“Not paying your debts can have some very serious consequences. If you're working and are delinquent on your payments, your creditors could get a court order to garnish your wages from your job.”
Personal loan payments, credit card payments, or medical bills are usually not able to take your Social Security benefits. But there are some exceptions you’ll need to know about:
The IRS will not blink at taking up to 15% of your benefits, if your taxes are not paid.
If you owe on student loans, the loan companies can come after your Social Security benefits, even if the debt is decades old.
The same is true if you are behind on either child support or alimony payments.
As long as your outstanding debt is not tax-related, the first $750 of your benefits is protected from being garnished. However, if you’re behind on child support or alimony, you could lose more than 50% of those benefits.
There are steps to take if debt is an issue. First, if you owe money to the IRS, contact the local IRS office to work out a payment plan. They will almost always work with people to reach an agreement on an installment payment agreement. This will avoid having your benefits garnished.
If you’re behind on student loan payments, reach out to the lender and work out an arrangement. If you can prove that your financial situation is dire, you might be able to come up with a deferred payment plan or change the repayment schedule.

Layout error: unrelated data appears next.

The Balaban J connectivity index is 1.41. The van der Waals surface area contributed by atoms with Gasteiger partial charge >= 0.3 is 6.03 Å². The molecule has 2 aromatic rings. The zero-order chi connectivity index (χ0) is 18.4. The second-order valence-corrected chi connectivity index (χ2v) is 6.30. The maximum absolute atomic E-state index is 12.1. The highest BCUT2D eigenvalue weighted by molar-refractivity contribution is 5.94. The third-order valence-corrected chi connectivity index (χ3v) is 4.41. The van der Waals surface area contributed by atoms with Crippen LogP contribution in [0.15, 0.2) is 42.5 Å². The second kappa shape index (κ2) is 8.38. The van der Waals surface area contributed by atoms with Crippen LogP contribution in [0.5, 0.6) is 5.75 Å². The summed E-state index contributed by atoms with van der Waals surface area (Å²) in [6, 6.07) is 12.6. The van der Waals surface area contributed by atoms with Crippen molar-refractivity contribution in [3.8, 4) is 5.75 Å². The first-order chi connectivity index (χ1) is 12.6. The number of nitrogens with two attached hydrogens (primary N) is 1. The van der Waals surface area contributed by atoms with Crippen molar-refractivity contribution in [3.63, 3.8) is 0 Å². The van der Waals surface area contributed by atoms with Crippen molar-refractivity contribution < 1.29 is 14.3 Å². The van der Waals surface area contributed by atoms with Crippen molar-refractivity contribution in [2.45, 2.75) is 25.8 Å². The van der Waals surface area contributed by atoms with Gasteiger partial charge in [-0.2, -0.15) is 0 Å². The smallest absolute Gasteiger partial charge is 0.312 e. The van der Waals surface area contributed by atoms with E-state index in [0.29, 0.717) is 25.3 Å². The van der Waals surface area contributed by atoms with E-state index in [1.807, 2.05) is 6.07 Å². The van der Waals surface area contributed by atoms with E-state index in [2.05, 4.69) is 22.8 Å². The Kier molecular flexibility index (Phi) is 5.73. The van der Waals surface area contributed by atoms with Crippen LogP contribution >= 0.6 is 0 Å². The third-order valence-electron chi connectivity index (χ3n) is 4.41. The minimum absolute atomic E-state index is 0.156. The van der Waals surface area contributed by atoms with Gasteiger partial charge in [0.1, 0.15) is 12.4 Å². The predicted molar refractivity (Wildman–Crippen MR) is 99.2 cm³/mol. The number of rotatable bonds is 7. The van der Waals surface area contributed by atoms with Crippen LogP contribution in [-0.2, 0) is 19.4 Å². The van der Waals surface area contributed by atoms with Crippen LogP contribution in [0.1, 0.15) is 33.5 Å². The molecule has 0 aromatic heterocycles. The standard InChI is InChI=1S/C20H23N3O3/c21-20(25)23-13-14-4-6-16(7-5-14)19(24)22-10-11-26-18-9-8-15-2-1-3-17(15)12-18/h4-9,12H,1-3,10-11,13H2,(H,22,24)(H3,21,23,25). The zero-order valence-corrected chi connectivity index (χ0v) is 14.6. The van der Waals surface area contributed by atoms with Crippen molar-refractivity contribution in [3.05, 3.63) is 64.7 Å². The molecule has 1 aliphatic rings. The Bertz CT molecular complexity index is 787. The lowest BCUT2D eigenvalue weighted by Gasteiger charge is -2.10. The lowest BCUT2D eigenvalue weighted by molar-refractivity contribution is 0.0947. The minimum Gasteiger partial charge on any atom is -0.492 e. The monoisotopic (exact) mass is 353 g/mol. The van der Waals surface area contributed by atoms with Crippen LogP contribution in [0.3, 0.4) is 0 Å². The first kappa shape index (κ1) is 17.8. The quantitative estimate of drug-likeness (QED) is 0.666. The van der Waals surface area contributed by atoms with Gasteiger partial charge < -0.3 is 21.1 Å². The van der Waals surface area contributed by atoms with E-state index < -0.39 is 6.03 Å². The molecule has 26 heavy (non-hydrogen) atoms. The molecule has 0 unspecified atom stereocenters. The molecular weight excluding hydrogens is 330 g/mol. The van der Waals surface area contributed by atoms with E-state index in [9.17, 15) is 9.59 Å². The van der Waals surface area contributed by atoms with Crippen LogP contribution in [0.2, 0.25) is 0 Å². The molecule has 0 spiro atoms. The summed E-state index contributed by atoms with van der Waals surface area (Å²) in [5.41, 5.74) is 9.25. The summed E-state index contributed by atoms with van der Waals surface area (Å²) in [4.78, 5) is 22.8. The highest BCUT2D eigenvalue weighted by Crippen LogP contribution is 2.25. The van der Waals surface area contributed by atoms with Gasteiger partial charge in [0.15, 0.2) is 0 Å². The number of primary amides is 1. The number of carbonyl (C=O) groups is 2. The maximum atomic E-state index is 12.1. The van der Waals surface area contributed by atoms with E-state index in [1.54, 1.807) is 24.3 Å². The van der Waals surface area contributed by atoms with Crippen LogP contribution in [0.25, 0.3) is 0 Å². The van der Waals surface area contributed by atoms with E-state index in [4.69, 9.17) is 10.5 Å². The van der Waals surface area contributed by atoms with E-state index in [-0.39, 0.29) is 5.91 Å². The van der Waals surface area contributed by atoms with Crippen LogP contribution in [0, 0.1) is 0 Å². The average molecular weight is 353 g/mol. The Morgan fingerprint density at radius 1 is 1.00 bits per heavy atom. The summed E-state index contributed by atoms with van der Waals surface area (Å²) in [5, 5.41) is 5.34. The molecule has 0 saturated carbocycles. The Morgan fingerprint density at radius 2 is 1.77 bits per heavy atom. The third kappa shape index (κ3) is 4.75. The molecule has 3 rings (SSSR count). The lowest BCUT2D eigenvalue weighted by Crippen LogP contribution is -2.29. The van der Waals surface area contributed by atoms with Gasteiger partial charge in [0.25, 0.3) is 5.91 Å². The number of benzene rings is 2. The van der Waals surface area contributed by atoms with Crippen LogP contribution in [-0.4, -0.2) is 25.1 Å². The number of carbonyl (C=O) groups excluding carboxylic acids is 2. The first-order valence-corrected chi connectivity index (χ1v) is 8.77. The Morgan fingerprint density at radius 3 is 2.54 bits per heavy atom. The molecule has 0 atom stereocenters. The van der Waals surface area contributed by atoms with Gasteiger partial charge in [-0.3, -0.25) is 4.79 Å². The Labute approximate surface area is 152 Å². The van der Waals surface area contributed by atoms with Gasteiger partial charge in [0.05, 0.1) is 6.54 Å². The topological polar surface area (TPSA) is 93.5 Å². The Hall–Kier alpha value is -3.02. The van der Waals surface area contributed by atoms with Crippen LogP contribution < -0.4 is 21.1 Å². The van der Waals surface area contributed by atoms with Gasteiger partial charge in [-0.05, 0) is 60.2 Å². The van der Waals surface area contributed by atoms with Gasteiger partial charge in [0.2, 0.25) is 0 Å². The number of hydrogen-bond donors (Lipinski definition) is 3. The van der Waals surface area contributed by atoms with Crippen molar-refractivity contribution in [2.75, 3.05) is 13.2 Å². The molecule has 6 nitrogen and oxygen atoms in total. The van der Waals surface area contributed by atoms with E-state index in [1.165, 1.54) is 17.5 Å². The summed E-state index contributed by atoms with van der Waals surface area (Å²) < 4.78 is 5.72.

If things are really bad, consider filing for bankruptcy. If you do, realize that not all your debt will be dischargeable. For the most part, the same debts that can cause Social Security benefits to be garnished, like overdue taxes and student loans, are not forgivable by a bankruptcy. If those are your key issues, bankruptcy is not your best option.
This might be a situation where a bankruptcy attorney or a debt settlement firm is needed. Be very cautious about working with a debt settlement firm, to be sure that they are credible and trustworthy. The firm or the attorney will be able to help negotiate the debts. Remember that the ultimate goal of any creditor is to get paid, and sometimes getting paid half of the amount is better than not being paid at all.
Your best bet is to approach this problem and tackle it before you file for Social Security. If your sole source of retirement income is compromised, you want to contact the local county Office for Aging services to find out what kind of help is available in your community. Don’t leave this hanging and hope that it will be resolved by itself.
Reference: Yahoo! Finance (April 27, 2019) “Can Creditors Come After Your Social Security Benefits”